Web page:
See more HRDs of the Month

Human Rights Defender of the Month: Ana Taban

Ana Taban, which means ‘I am Tired’ in Arabic, was established in 2016 in Nairobi, Kenya out of frustration of South Sudanese artists with several issues related to the civil war in the country. This was after another conflict broke out at the Presidential Palace in Juba a few months after the signing of a peace deal.

Human Rights Defender of the Month: Jaqueline Mutere

Jaqueline Mutere’s motivation to establish Grace Agenda was a response to the post-election sexual violence of 2007 and 2008 in Kenya. Additionally, as a survivor of sexual violence which resulted into conception of a child, and following the experience of other survivors, Jaqueline identified the need to form an organisation that advocates for reparations for survivors of sexual violence.

Human Rights Defender of the Month: Ocen Ivan Kenneth

Ocen Ivan Kenneth is a Program Director at Foundation for Development and Relief Africa (FIDRA), with more than 10 years’ experience working in the human rights field. Ivan’s ambitions for change focus on building inner peace, defending human rights and empowering local communities using theatre and storytelling. He creates a space where people from the community share their personal stories of trauma and resilience as well as identify mechanisms of healing.

Human Rights Defender of the Month: Sandra Aceng

Sandra Aceng is an outspoken and energetic woman human rights defender (WHRD). She is a gender and ICT researcher and policy analyst for Women of Uganda Network (WOUGNET) where she coordinates the Women ICT Advocacy Group, advocating for internet access for all. In addition, she writes on various platforms such as Global Voices, Freedom House, and Impakter Magazine. Her regular contributions to Wikimedia Uganda often focus on profiling WHRDs, female politicians, and journalists.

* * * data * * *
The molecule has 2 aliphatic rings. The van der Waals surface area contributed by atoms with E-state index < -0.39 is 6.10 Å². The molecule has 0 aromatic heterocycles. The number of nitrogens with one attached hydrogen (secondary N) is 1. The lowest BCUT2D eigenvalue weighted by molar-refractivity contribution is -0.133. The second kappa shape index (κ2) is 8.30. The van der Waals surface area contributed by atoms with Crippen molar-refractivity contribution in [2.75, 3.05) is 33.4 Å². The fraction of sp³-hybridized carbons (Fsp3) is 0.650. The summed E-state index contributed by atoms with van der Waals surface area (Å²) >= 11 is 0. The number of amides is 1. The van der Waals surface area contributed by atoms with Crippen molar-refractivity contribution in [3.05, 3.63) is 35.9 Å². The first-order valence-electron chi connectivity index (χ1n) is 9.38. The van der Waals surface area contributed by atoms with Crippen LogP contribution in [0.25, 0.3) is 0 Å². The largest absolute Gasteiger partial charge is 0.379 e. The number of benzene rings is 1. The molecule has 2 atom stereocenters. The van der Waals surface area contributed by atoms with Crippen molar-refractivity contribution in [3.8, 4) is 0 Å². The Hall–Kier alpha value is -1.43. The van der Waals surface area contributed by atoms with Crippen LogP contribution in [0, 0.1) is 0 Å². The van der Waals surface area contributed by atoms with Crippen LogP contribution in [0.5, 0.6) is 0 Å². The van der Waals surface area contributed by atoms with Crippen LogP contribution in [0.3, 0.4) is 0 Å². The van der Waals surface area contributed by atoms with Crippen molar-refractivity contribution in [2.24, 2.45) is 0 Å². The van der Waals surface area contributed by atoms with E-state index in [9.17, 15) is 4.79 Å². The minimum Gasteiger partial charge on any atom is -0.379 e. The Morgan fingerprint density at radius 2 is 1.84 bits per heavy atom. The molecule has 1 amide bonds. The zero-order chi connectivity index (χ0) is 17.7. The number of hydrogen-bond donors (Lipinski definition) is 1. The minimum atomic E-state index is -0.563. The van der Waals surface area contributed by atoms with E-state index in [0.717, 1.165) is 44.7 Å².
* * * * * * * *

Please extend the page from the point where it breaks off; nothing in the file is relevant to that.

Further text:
Human Rights Defender of the Month: Chantal Mutamuriza

Chantal Mutamuriza does not wait for problems to be solved. When the Burundian woman human rights defender (WHRD) encounters a problem, she will seek a solution there and then. When hundreds of thousands Burundians had to flee from political unrest in 2015, many of them were stranded in refugee camps with little economic opportunity or access to education. In her problem-solving spirit, Chantal felt compelled to act: she quit her job to put her skills and network to use and founded the NGO Light For All.

Human Rights Defender of the Month: Foni Joyce

Foni Joyce has engaged in humanitarian work since the age of 20, when she joined a refugee student organisation to amplify the voices of refugees. Originally from South Sudan, Foni grew up as a refugee in Nairobi, Kenya, but she makes it clear that ‘refugee’ is merely a legal definition: “I firstly define myself as a human being who has been uprooted.”

Human Rights Defender of the Month: Meskerem  Geset Techane

Meskerem Geset Techane has fought injustice since she can remember: as a child she was known to stand up for herself and others, whether against bullies, teachers, her parents or church. Fighting injustice and promoting human rights is a common theme in the lawyer’s life. “It’s a passion, promoting human rights is not something you choose to do for a living or as a career opportunity. It’s more of a calling for me.”